Wood has produced two major policy documents. In 2008, she published Making Our Communities Safer. Drawing on her four years’ previous experience as Plaid Cymru's Social Justice and Regeneration spokesperson and committee member, as well as her previous work as a Probation Officer, it argued for the criminal justice system in Wales to be devolved.[28]

A Greenprint for the Valleys was published in 2011, in which Wood argued for a job creation programme aimed at regenerating the former coalfield areas of the valleys. It contains initiatives including: a Green Construction Skills College; implementing an integrated transport plan for the valleys; creating a land bank for renewable energy and food production; and a programme to renovate heritage buildings. It also suggests providing financial support for home energy efficiency measures and for setting up of green co-operatives.[29]

Leader of Plaid Cymru[edit]

Wood was elected leader of Plaid Cymru on 15 March 2012, defeating Elin Jones and Dafydd Elis Thomas. In winning the election she became the first female leader of the party, and the first leader of the party not to speak fluent Welsh although learning the language.[30][31] Her leadership platform included a call for "real independence — genuinely working to end war, inequality and discrimination", emphasising economic and environmental concerns alongside constitutional reform.[32] Supporters of Wood's leadership campaign included: former Plaid Cymru MP Adam Price; former Plaid Cymru president Dafydd Iwan; and former Cymdeithas yr Iaith chair Menna Machreth.[33][34]

In June 2012, discussing the 2014 Scottish independence referendum, Wood addressed the concept of 'Britishness'.[35] She explained that feeling British was not dependent on a British state. Wood said she was sure Wales would be an independent sovereign state within a generation, and would exist within a "Neighbourhood of Nations", following the break-up of the United Kingdom.[36][37]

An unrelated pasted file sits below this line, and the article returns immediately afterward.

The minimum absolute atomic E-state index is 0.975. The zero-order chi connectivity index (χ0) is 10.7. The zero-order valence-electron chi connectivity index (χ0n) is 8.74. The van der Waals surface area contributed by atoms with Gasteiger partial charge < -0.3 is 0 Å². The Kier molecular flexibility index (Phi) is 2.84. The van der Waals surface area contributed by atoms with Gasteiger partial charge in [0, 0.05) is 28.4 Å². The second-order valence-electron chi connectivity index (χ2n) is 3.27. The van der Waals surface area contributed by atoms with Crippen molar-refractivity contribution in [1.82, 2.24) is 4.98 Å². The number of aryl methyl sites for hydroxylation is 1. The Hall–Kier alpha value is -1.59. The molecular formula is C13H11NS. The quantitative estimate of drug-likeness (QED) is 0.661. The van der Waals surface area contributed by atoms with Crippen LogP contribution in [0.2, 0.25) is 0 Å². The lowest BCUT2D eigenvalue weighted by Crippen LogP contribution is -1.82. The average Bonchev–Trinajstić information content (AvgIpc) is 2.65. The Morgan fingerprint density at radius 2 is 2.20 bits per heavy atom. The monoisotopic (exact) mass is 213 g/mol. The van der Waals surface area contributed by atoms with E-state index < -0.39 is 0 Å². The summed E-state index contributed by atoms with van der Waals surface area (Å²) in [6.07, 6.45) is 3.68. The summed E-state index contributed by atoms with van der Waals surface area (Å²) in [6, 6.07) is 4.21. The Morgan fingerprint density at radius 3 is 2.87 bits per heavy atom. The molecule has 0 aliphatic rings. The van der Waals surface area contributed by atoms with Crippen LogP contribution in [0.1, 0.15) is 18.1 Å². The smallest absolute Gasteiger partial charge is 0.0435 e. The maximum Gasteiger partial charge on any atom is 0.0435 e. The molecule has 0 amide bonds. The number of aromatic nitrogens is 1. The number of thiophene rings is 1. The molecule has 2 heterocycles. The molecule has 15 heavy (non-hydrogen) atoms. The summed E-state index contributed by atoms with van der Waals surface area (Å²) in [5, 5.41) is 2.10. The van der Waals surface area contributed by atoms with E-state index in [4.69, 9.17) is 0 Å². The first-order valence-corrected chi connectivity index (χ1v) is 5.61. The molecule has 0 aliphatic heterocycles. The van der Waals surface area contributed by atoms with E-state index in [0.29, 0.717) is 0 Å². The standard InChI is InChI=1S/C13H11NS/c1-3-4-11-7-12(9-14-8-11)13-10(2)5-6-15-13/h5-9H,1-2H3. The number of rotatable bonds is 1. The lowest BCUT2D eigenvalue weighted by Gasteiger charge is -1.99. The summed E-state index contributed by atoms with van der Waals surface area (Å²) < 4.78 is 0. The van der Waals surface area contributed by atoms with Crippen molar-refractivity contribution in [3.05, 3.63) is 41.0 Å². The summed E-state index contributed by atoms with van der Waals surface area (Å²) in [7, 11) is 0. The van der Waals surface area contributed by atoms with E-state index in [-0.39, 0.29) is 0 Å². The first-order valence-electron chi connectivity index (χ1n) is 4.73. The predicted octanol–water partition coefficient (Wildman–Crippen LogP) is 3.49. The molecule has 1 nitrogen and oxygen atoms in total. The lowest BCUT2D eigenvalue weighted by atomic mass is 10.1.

Wood was one of seven party leaders who took part in a televised debate ahead of the 2015 general election.[38] ICM Research, ComRes and YouGov all took polls immediately afterwards, all three of them putting her in last place.[39] In the second debate on 16 April, Wood challenged Labour leader Ed Miliband to hold an emergency budget if the party won the election, to reverse spending cuts she believes have been particularly harmful in Wales.[40] On 30 April, she took part in Ask Leanne Wood, a 30-minute debate on BBC One Wales in which she answered questions from a live audience, and suggested Plaid Cymru would support a Labour government.[41]

After the majority of the Welsh – and British – population voted to leave the European Union in 2016, Wood proposed that Wales become independent and rejoin the European Union, stating “It is my belief that this independent Wales in a completely different context to last week’s referendum would want to be a part of the European Union."[42]

Personal life[edit]

Wood and her long-term partner, Ian Brown, have a daughter, Cerys Wood.[3] Her former partner, David Evans, committed suicide in 2002.[4]

Elections contested[edit]

UK Parliament elections

Date Constituency Party Votes  % Result
1997 Rhondda Plaid Cymru 5,450 13.4 Not elected
2001 Rhondda Plaid Cymru 7,183 21.1 Not elected

Welsh Assembly elections

Date Region/Constituency Party Votes  % Results
2003 South Wales Central Plaid Cymru 27,956 15.44 Elected Multi-member party list